The documents that must be on file (Cummulative File) with a student at his school are the following:

-Enrollment form including the legal name of student, date of birth, sex of pupil, and name and address of the parents.
-Copy of birth certificate.
-Entering and leaving date of each school year. This can be on the “report card”.
-Subjects taken during each year. This can be in the form of a “report card”.
-Marks, grades or credits if given. Marks or credits toward high school graduation.
-Date of high school graduation or CHSPE, GED equivalent.
-Health and Immunization Records.
-Attendance Records, indicating every absence of a half day or more.

Here is a picture of my Enrollment Form. Again, you’re welcome to use it if you like, just shoot me an email.

Enrollment Form Photo

How do you create a “Course of Study” without the use of curriculum?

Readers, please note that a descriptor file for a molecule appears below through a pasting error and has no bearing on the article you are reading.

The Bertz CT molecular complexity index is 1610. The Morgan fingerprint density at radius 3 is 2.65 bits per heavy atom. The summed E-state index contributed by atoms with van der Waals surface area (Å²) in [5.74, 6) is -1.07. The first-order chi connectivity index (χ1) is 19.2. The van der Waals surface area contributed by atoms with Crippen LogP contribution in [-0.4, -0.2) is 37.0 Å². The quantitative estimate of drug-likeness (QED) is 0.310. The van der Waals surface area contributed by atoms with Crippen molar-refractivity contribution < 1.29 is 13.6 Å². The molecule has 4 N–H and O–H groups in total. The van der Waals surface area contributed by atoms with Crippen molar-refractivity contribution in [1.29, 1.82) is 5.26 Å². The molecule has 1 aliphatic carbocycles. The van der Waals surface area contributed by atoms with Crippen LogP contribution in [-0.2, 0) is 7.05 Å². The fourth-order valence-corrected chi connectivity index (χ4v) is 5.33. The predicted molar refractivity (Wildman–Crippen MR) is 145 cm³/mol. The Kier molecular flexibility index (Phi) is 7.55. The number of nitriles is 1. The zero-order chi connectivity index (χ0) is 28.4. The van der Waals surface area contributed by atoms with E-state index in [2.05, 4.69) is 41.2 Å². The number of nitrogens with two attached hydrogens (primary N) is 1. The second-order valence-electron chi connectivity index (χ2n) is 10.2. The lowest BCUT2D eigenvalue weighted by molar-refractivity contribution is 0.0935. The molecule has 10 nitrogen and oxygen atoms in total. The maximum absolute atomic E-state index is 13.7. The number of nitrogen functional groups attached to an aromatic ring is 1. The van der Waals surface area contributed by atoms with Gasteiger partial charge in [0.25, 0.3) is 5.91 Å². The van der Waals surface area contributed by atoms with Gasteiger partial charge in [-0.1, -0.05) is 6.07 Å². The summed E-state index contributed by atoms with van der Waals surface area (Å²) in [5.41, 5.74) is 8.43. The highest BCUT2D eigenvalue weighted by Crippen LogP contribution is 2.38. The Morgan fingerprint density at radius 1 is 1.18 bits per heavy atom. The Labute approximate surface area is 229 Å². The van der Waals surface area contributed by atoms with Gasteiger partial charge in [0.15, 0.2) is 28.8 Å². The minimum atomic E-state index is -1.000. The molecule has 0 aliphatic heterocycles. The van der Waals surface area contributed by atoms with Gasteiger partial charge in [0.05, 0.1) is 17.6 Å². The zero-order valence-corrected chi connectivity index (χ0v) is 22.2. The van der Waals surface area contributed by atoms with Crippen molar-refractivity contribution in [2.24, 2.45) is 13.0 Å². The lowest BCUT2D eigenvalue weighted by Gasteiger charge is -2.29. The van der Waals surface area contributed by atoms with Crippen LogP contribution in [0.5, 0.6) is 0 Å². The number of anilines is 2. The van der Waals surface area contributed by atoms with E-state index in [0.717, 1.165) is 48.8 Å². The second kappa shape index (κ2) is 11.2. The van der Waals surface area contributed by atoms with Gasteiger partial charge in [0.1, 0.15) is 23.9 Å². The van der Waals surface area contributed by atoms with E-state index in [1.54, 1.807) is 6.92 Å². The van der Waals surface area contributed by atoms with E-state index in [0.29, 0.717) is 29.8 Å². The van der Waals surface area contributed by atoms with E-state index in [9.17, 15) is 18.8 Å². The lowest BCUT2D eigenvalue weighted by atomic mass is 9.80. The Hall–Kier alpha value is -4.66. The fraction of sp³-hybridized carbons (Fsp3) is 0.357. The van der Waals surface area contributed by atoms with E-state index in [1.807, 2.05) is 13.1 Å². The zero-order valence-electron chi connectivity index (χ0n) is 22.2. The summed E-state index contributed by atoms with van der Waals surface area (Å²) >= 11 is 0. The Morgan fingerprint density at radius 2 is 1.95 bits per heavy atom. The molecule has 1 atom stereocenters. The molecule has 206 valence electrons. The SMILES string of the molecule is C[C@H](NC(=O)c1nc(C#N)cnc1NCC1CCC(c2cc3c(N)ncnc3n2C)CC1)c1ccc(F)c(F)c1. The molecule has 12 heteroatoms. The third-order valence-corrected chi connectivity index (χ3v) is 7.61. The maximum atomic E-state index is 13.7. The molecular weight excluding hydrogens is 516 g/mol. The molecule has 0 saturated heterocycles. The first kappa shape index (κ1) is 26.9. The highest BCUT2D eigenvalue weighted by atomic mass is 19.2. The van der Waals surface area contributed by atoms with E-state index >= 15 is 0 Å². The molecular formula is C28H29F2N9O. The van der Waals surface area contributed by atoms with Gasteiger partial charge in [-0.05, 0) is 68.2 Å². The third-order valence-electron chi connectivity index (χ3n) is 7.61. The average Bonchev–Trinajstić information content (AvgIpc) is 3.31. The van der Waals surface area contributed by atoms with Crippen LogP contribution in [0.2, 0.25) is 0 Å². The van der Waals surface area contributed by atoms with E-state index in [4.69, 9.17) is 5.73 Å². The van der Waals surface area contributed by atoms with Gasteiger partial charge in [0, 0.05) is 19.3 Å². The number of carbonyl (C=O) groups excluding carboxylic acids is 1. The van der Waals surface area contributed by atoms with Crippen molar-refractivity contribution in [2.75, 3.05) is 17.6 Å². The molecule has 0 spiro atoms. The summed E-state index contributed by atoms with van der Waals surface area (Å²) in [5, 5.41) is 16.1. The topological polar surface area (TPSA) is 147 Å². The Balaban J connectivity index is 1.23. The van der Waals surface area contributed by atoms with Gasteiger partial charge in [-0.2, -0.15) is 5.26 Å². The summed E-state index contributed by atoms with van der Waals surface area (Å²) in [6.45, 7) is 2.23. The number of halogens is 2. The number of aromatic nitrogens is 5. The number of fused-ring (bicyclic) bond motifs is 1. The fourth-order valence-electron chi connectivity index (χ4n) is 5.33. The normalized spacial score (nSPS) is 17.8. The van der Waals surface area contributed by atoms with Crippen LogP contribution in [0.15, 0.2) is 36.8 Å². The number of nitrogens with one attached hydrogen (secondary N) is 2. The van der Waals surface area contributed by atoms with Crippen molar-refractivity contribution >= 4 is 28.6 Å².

One of the requirements for a private school in California is to have a “Course of Study” for each grade offered. If you are just starting out, that doesn’t mean you need to have one for Kinder through the 12th grade. You can create them one at a time for each year you are homeschooling. The first year we homeschooled was for my oldest son in 1st grade. I created a “Course of Study” for the first year of our school and kept it in my school files. The next year, even though I marked “ungraded elementary” on our Private School Affidavit, I created a new “Course of Study” for 2nd grade and called it “2nd Year”. The third year my younger son enrolled in our school for his 1st year and I already had a 1st year course of study. I checked it over and reformatted it a bit and we were done. I only created one course of study each year because the old ones covered our whole school.